After the EPA has reviewed the documentation provided by a firm, a site investigation will often occur next. The agency calls the site investigation a Compliance Evaluation Inspection (CEI). These visits can be announced or unannounced.
After such an inspection, the EPA may take many months before it provides any results. If violations have occurred, the results of the CEI are provided. If no violations are identified, it is not uncommon for the agency not to inform the company of the lack of findings.
In the event of noncompliance, the offending company, the EPA, the Department of Justice and possibly the impacted state(s) will enter into settlement discussions. Typically the EPA leads the effort since it will be focused on identifying and implementing "template settlement agreements" or consent decrees on a national basis.
Depending on the size and complexity of the alleged noncompliance, negotiations can take months or even years to resolve. In the refining industry, settlement discussions typically took about 18 to 40 months, with some extending for almost six years.
What can an operator do?
There is no universal panacea for how to deal with an EPA enforcement initiative, just as there is no one way to run an exploration and production operation. Each company and operating unit is unique and therefore solutions must be fit for purpose. However, companies may want to make an explicit decision on how to deal with the enforcement initiative.
For some firms, no change in course is the appropriate strategy; however, that should be an explicit decision and not implicit. There are some key items a management team may want to think through. It can do this informally to get a good idea of where the company stands.
Determine the company's enforcement exposure. Don't perform compliance audits without thinking through the ramifications of the findings. Form a legal and technical strategy to deal with the findings before you perform any compliance audits.
Determine the desired risk profile. Don't let this evolve casually without some management decisions.
Develop an action plan with input from the business, operations, legal and environmental teams. Elements from all of these areas make for the best solutions.
Understand that there may be certain issues the EPA brings up for which there is no action an E&P company can take. For example, it may assert that the company should have had a permit in the past for certain operations that have never been permitted before. For the short term, focus on the low-hanging fruit.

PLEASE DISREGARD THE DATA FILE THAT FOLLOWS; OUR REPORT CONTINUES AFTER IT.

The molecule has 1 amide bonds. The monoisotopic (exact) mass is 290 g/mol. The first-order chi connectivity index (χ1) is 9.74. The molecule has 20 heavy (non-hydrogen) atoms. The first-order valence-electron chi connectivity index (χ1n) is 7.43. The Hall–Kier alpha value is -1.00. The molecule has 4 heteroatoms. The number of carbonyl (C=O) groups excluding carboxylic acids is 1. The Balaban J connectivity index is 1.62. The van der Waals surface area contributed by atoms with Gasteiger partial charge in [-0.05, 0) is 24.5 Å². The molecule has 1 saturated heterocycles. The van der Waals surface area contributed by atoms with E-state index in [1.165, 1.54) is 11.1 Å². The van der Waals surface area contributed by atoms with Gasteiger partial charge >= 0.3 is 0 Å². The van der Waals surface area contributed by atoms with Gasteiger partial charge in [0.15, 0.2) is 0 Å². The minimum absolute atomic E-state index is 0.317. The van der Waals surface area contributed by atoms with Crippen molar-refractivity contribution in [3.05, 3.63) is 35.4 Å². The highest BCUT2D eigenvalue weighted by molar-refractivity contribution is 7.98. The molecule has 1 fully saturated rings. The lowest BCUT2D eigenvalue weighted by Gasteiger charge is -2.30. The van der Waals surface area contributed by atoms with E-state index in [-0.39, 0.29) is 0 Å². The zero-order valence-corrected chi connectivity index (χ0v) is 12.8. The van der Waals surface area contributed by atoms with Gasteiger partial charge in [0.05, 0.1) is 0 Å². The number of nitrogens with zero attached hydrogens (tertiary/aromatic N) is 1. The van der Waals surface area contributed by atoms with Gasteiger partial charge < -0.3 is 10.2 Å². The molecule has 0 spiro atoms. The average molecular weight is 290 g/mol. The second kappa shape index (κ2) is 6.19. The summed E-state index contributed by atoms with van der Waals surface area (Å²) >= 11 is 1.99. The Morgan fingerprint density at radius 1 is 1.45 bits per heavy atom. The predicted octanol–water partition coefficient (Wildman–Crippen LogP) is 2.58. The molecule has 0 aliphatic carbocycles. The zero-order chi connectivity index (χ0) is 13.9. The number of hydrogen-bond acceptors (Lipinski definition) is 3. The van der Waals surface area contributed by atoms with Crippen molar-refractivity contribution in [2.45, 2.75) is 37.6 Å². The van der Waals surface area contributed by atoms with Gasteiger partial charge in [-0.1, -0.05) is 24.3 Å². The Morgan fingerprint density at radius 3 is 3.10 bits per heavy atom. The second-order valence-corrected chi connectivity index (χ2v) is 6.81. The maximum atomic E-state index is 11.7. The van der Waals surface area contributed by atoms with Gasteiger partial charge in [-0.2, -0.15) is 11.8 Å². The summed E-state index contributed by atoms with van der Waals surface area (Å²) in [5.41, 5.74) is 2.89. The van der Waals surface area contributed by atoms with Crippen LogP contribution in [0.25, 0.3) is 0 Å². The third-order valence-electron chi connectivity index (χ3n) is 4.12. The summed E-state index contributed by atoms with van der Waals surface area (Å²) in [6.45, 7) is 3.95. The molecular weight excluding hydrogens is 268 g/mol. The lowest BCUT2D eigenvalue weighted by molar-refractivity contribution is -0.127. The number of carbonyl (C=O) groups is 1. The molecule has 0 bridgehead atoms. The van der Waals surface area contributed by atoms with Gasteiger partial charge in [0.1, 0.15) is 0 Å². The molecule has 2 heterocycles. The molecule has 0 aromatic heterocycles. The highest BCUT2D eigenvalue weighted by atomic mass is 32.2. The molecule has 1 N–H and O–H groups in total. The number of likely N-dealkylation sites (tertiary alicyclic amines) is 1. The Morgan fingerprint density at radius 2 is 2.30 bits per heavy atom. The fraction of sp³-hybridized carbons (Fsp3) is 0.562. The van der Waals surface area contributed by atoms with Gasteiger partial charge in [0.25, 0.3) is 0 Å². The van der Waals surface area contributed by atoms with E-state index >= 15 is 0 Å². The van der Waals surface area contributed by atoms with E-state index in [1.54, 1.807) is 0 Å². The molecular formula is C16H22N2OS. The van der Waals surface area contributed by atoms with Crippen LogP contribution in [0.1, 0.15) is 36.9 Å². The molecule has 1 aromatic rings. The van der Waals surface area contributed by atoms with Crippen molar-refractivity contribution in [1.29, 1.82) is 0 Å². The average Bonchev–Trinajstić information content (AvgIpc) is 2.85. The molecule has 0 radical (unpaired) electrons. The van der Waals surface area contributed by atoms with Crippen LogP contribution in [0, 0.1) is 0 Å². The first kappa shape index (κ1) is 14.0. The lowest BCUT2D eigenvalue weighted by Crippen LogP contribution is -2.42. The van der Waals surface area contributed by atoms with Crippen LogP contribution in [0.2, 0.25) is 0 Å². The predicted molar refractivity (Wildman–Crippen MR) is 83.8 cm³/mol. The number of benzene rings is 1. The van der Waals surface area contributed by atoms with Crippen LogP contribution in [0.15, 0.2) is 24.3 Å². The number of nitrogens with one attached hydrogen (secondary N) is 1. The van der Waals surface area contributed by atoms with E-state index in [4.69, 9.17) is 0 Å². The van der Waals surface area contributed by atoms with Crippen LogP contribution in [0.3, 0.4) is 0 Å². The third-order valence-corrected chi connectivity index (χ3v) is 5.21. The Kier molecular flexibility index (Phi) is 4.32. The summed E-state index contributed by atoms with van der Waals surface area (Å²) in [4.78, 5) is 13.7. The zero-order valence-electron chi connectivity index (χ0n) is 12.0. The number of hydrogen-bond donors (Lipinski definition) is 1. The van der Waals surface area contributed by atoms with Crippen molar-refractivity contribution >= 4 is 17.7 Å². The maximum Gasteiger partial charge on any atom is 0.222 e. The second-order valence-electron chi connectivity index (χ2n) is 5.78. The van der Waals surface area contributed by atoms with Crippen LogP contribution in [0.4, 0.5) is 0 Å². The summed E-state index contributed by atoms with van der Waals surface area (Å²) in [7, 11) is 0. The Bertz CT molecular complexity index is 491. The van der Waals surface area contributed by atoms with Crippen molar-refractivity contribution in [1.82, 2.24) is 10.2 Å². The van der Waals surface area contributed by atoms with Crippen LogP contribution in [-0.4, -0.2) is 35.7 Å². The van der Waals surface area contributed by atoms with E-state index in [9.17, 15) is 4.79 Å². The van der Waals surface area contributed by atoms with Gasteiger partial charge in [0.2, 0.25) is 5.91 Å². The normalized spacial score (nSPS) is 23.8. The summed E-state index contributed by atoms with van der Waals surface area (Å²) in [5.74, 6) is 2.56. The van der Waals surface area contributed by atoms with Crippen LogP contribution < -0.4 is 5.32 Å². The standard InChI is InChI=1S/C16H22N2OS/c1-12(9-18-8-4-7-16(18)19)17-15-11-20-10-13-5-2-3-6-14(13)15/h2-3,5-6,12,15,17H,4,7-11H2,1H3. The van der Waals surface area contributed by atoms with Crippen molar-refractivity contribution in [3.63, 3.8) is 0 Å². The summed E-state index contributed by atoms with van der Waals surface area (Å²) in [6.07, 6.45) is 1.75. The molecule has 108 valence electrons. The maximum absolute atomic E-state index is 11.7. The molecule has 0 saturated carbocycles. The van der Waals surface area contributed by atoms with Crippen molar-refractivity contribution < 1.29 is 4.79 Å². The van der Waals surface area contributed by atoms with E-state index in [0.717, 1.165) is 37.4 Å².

In general, compliance programs are much like any other business process. One gets about 80% of the benefit from focusing on the key 20% of the challenge. More importantly, solutions are usually not expensive to implement and add lasting value to the organization.
What about investors?
Investors who anticipate acquiring oil and gas operations or assets may want to review their due-diligence process, to include environmental compliance issues that are anticipated to be included in the EPA's enforcement initiative. They may also need to understand any capital or operating costs that may be associated with those issues. Many current due-diligence processes do not include much in the way of EPA compliance assessment.
E&P company managers can take away a few key lessons from other industries that have been the subject of an EPA enforcement initiative. One, they should get all their operations in compliance. Otherwise, the EPA will target their operations and leverage a few noncompliance events to mandate company-wide retrofits. The company should be able to document the compliance. Documentation is often audited by the EPA as part of the initiative. However, it quickly leaves these facilities when it sees good documentation and realizes "there is no low-hanging fruit here."
Finally, focus on the big compliance issues. While there are literally tens of thousands of regulations, in general the EPA focuses on bigger issues.
As published in the Oil & Gas Investor. Copyright©Hart Energy
Geoff Swett is manager of the regulatory group and John Turley is a managing partner for transactions for E.Vironment LLC, a management consulting firm that advises clients on EHS issues. It has worked with virtually all of the major energy and chemical companies since the early 1980s on M&A transactions, business risk management, management systems, compliance assurance and auditing.